The course could get dry. A few weeks without rain and the fierce sun would bake the ground and the cracks would open up – to visit even more injustice upon the battered golfer who, while celebrating the relief of a half-decent drive, would watch as it bounced at a wicked angle, often towards the Out of Bounds fence. But after a 100mm downpour the soil would swell, the creek would flood, the swamp would fill and the fairways would be true again.


I went off to uni to Brisbane where there was no preferred lie. There was plenty of golf. I discovered Queensland blue couch of the classic old courses – like Indooroopilly, Long Pocket, and Gailes – which was like carpet. Imagine my amazement when intervarsity golf took me to Royal Sydney and Kooyonga.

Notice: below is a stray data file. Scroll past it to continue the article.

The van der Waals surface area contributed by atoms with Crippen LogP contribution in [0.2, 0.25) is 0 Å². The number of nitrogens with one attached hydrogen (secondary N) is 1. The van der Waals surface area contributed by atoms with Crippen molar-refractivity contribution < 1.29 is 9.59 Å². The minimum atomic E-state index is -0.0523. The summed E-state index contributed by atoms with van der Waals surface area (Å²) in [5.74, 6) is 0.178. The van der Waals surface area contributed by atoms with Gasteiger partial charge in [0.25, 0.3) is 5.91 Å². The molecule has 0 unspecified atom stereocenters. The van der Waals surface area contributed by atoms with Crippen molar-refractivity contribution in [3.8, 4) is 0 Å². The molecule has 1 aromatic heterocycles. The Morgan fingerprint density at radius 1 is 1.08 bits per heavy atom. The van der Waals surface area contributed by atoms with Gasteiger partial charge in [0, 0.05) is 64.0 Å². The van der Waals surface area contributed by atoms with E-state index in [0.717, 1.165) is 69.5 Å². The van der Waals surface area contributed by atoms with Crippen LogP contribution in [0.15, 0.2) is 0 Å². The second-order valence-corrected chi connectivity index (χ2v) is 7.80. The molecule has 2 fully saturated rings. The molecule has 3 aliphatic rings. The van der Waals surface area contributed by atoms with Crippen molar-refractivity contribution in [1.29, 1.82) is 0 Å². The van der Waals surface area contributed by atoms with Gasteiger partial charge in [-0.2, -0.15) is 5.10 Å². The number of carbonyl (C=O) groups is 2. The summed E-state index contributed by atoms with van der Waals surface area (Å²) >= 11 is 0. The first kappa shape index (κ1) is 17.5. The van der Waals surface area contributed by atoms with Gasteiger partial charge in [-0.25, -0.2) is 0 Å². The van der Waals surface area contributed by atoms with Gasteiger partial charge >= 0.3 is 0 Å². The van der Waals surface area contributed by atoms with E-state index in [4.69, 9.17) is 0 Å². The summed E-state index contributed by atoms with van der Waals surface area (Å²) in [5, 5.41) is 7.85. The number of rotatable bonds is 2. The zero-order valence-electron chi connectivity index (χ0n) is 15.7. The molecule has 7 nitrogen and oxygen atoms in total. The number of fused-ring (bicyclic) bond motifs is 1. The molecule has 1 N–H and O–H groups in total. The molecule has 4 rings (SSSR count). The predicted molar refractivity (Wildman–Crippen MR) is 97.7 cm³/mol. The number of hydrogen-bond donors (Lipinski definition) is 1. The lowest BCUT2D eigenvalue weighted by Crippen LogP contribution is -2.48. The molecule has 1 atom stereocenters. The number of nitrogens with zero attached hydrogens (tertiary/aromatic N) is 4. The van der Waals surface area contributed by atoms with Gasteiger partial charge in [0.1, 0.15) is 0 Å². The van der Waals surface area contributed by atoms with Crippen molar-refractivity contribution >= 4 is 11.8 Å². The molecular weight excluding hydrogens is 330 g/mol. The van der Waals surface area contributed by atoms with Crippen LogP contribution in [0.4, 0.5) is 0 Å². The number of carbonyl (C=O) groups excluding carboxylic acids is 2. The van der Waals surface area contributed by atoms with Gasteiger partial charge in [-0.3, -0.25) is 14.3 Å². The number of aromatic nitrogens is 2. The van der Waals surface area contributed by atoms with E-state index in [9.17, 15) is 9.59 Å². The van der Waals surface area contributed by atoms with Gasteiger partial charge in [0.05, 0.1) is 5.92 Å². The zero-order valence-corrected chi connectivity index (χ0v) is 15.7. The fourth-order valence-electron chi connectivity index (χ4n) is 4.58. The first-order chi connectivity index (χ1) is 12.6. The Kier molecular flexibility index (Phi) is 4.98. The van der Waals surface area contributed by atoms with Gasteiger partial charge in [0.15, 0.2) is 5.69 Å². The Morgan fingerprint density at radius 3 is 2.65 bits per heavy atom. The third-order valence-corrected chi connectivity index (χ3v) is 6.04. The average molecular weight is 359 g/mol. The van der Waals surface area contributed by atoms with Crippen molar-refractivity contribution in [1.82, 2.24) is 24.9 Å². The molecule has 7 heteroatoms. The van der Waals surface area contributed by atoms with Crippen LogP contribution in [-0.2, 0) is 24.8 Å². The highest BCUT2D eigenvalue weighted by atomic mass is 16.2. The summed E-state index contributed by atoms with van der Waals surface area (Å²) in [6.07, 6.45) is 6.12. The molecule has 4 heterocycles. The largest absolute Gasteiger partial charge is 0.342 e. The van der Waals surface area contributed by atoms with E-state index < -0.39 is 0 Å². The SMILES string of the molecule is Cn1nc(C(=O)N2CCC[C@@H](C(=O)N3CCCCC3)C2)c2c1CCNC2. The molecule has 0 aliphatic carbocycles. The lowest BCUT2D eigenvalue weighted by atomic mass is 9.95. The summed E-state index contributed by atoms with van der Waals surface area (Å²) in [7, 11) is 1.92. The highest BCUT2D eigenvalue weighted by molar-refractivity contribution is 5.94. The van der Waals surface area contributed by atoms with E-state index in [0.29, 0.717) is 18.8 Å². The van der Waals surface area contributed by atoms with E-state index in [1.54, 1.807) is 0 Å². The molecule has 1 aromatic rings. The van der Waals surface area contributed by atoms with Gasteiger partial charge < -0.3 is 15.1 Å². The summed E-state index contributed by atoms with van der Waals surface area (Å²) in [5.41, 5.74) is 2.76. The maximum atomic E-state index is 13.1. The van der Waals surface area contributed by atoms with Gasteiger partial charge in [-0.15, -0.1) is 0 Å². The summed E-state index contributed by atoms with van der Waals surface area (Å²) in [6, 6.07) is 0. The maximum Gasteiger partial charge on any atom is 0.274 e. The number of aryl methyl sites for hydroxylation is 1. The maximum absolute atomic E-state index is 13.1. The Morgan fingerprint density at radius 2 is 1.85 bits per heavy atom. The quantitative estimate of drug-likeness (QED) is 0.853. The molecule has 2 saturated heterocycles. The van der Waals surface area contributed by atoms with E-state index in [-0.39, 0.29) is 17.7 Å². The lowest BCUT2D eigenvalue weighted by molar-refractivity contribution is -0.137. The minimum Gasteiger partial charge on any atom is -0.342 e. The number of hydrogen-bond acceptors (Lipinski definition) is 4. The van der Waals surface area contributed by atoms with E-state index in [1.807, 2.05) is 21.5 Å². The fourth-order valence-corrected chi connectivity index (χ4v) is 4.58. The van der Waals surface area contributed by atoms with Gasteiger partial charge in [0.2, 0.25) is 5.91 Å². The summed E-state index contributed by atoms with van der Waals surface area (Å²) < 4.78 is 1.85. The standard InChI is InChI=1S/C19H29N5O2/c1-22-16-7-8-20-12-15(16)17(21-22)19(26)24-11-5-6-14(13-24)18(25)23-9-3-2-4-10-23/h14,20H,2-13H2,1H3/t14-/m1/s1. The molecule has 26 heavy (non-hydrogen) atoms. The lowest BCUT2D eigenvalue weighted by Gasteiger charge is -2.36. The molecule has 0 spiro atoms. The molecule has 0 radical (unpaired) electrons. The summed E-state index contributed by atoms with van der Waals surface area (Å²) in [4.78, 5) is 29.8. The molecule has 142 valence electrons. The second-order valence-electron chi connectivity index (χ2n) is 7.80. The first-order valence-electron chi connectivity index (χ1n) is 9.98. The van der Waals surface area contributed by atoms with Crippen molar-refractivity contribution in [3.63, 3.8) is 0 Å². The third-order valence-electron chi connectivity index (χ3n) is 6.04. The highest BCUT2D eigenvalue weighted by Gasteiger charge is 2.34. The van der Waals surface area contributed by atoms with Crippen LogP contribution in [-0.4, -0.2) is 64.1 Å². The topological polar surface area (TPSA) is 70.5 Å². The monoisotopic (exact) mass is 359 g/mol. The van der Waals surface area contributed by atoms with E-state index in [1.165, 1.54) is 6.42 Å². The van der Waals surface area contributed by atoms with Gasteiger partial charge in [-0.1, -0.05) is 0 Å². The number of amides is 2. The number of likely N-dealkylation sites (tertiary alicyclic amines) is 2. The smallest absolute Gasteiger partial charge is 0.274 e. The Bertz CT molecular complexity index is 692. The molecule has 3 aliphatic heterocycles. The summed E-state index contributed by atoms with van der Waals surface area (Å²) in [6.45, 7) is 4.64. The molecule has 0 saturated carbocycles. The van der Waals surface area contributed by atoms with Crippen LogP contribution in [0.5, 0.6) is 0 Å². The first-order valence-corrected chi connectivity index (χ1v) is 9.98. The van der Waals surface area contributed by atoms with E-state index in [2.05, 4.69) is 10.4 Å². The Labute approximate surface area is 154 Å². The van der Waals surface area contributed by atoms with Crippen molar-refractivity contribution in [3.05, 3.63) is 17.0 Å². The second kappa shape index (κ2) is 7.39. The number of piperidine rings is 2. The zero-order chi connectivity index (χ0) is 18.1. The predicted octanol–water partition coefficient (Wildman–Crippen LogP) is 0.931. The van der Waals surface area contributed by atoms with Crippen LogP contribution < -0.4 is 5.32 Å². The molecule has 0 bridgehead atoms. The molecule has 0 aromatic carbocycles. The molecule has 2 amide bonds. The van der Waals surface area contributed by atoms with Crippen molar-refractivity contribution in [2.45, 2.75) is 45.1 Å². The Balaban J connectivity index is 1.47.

I didn’t get back to Oakey much until the new millennium when we started going back to the Schull family’s (hobby) farm each summer. The decade-long drought really knocked the course – the fairways had many bare patches. But the members never gave up on it. The tees and greens remained well-watered, green and in good nick. The fairways, while often dry, would recover after any rain.


Then, for a few years, it rained like it did in the `70s. Brisbane flooded (who can forget the chilling aerial photo of Wivenhoe Dam at 190% capacity). Queensland was wet. For a while Oakey Golf Club was returned to its former glory.


We are just back from Queensland, an epic road trip through smoke and dust and whirly-whirlies. And drought. I have never seen the countryside so dry. Around Toowoomba the heavily-wooded range is grey and lifeless. The trees are stressed and some of them look close to turning it up.